The intracellular domain of RET contains 14 tyrosine residues in total. It is assumed that there are five tyrosine phosphorylation sites among them, mainly serving as potential docking sites for signaling molecules (Kodama et al., 2005). In detail, phosphorylated Tyr1062 represents a binding site for a variety of adaptor proteins including Shc, Frs2, Dok1/4/5/6, IRS-1/2 and Enigma. This tyrosine is important not only for the transforming ability of mutant RET, but also for a crucial role in organogenesis, such as the development of the enteric nervous system and the kidney. In addition, it was found that Tyr905 binds to Grb7/10, Tyr981 to Src, Tyr1015 to PLCγ, and Tyr1096 to Grb2. After screening of a phosphopeptide library, Songyang et al. have reported that the optimal consensus sequence for the SH2 domain is probably pYEEI (Songyang et al., 1993). Since none of the 14 tyrosine residues fits this optimal SH2 domain-binding sequence, we decided to analyze the five major tyrosine phosphorylation sites. Thus, we generated Tyr to Phe point mutants of residues 905, 981, 1015, 1062 and 1096 in RET. In addition, we used the catalytically compromised Lys758Met kinase-dead mutant, to reconfirm the phosphorylation-dependent binding of RET to SH2-Bβ. Finally, our results demonstrated that Tyr981 is crucial for the interaction of RET with SH2-Bβ.
The PC12 cell line derived from rat pheochromocytoma, a tumor arising from chromaffin cells of the adrenal medulla, is a widely used and well-known model system to study neuronal signaling (Vaudry et al., 2002). Taking the advantage of an established PC12-GFRα1-RET cell line that does not only overexpress GFRα1 and RET receptor but also represent neuronal differentiation after treatment with GDNF (Wang et al., 2004a), we evaluated the binding and function of overexpressed SH2-Bβ and its dominant-mutant R555E (Rui et al., 1999). Not only did we confirm their interaction in vivo by immunoprecipitation results, but we also found that wild-type SH2-Bβ promotes RET-mediated neurite outgrowth of PC12 cells. The interaction and its function required the SH2 domain of SH2-Bβ, because its dominant mutant R555E did not convey a similar effect. The conclusion that SH2-Bβ mediates neuritogenesis via RET signaling was further strengthened by RNAi experiments. Furthermore, we found that endogenous SH2-Bβ co-immunoprecipitates with RET both in PC12-GFRα1-RET cells and in rat tissues lysates, such as mesencephalon and spinal cord. Morphological evidence was given because SH2-Bβ and RET colocalized in neurons of both rat spinal cord and mesencephalic neurons, indicating that the physical interaction between the two proteins occurs in these neurons. Our data thus demonstrate that SH2-Bβ can interact with RET both in vitro and in vivo, strongly suggesting that SH2-Bβ has important biological functions to regulate RET-dependent processes in vivo.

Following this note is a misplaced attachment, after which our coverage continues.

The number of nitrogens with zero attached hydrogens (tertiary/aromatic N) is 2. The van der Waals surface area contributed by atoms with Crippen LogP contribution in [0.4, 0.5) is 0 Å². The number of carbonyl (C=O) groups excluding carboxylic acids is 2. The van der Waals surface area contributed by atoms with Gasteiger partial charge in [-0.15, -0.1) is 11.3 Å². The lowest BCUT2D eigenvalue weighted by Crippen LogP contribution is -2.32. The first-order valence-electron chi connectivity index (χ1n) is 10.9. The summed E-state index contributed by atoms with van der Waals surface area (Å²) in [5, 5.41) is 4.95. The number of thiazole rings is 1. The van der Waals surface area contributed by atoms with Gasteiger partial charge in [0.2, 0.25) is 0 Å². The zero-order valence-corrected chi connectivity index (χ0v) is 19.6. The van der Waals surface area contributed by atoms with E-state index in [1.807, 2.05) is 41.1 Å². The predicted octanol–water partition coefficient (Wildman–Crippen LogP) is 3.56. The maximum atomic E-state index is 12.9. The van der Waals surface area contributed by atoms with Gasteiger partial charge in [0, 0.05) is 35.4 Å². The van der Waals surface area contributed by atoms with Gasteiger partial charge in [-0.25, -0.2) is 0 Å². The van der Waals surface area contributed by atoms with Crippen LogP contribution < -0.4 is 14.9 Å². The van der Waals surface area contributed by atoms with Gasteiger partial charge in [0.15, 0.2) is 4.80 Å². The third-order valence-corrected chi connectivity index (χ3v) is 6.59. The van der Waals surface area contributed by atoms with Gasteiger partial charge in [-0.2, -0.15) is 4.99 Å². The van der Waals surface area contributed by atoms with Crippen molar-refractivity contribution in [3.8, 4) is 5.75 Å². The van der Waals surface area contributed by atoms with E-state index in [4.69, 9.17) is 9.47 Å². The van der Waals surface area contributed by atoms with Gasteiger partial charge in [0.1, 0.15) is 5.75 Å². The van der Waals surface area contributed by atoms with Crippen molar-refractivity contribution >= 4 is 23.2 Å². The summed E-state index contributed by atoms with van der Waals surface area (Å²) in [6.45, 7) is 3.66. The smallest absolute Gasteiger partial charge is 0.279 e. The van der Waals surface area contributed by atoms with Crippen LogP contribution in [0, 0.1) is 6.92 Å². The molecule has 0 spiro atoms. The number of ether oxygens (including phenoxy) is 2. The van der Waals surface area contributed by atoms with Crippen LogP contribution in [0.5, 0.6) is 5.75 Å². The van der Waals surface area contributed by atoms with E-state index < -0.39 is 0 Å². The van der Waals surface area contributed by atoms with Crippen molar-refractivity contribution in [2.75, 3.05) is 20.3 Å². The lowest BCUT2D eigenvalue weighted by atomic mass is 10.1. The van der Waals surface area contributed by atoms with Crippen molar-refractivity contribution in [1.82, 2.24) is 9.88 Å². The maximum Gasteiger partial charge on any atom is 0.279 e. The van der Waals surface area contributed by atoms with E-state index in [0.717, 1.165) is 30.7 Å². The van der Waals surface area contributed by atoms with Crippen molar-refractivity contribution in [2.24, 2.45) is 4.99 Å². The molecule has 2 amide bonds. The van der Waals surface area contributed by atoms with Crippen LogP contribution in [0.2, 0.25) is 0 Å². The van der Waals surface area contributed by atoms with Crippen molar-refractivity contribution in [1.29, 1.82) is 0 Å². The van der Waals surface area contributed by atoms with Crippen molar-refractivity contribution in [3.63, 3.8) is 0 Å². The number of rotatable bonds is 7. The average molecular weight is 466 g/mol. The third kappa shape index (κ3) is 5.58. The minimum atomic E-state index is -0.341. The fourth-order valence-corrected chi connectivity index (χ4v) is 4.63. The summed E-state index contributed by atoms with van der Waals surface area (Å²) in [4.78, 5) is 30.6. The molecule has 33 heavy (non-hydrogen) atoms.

It is well documented that GDNF is a potent trophic factor, that it has a strong effect on neuronal differentiation and that it promotes survival and sprouting of ventral mesencephalic dopaminergic neurons in primary cultures (Lin et al., 1993; Akerud et al., 2002). Therefore, we assessed the functional activity of SH2-Bβ with respect to RET in primary cultured mesencephalic neurons that express endogenous RET and GFRα1. The wild-type SH2-Bβ was found to enhance GDNF-RET-mediated neurite outgrowth in mesencephalic neurons, whereas R555E had the opposite effect. These results demonstrate that the interaction between SH2-Bβ and RET receptor is required for GDNF-induced neurite outgrowth in mesencephalic neurons. In addition to promotion of neurite growth and sprouting, RET was reported to activate several intracellular signaling cascades that regulate cell survival, proliferation, migration, chemotaxis, branching morphogenesis and synaptic plasticity (Airaksinen and Saarma, 2002; Sariola and Saarma, 2003). But can the interaction of SH2-Bβ with RET be also involved in other RET-induced biological effects? Further functional analysis should be carried out. Since we did not observe the binding of SH2-Bβ with RET in kidney, and expression of SH2-Bβ has not been detected in kidney (Yousaf et al., 2001), it is unlikely that SH2-Bβ have a role in RET-mediated kidnogenesis.
SH2-Bβ is a positive regulator of nerve growth factor-mediated activation of the Akt/Forkhead pathway (Wang et al., 2004b). It has also been reported that, in response to leptin, SH2-Bβ promotes the activation of the PI 3-K pathway by insulin-receptor substrate 1 and 2 (Duan et al., 2004). We can therefore assume that either Ras-ERK or PI 3-K-Akt is important for mediating the signaling by interaction with RET-SH2-Bβ. However, our results demonstrate that GDNF-induced activation of ERK and Akt are not markedly affected by overexpression or knock-down of SH2-Bβ in PC12-GFRα1-RET cells. Recently, a very interesting finding was that SH2-Bβ can shuttle constitutively between the nucleus and cytoplasm (Chen and Carter-Su, 2004). It was shown that SH2-Bβ needs continuous access to the cytoplasm and/or plasma membrane to participate in NGF-induced neurite outgrowth. These results by Chen and Carter-Su suggest that the stimulatory effect of SH2-Bβ on NGF-induced neurite outgrowth of PC12 cells is either downstream of MAPK or via some other pathway yet to be identified. It has been well studied that Ras-ERK and PI 3-K-Akt pathways are activated mainly through Tyr1062 and Tyr1096 of RET (Kodama et al., 2005), whereas little is known about the downstream effects of Tyr981, except its binding partner Src. Our results demonstrated that Tyr981 is crucial for the interaction between RET and SH2-Bβ. Taken together, SH2-Bβ probably initiates a new signaling pathway by binding with activated RET through a Tyr981 site.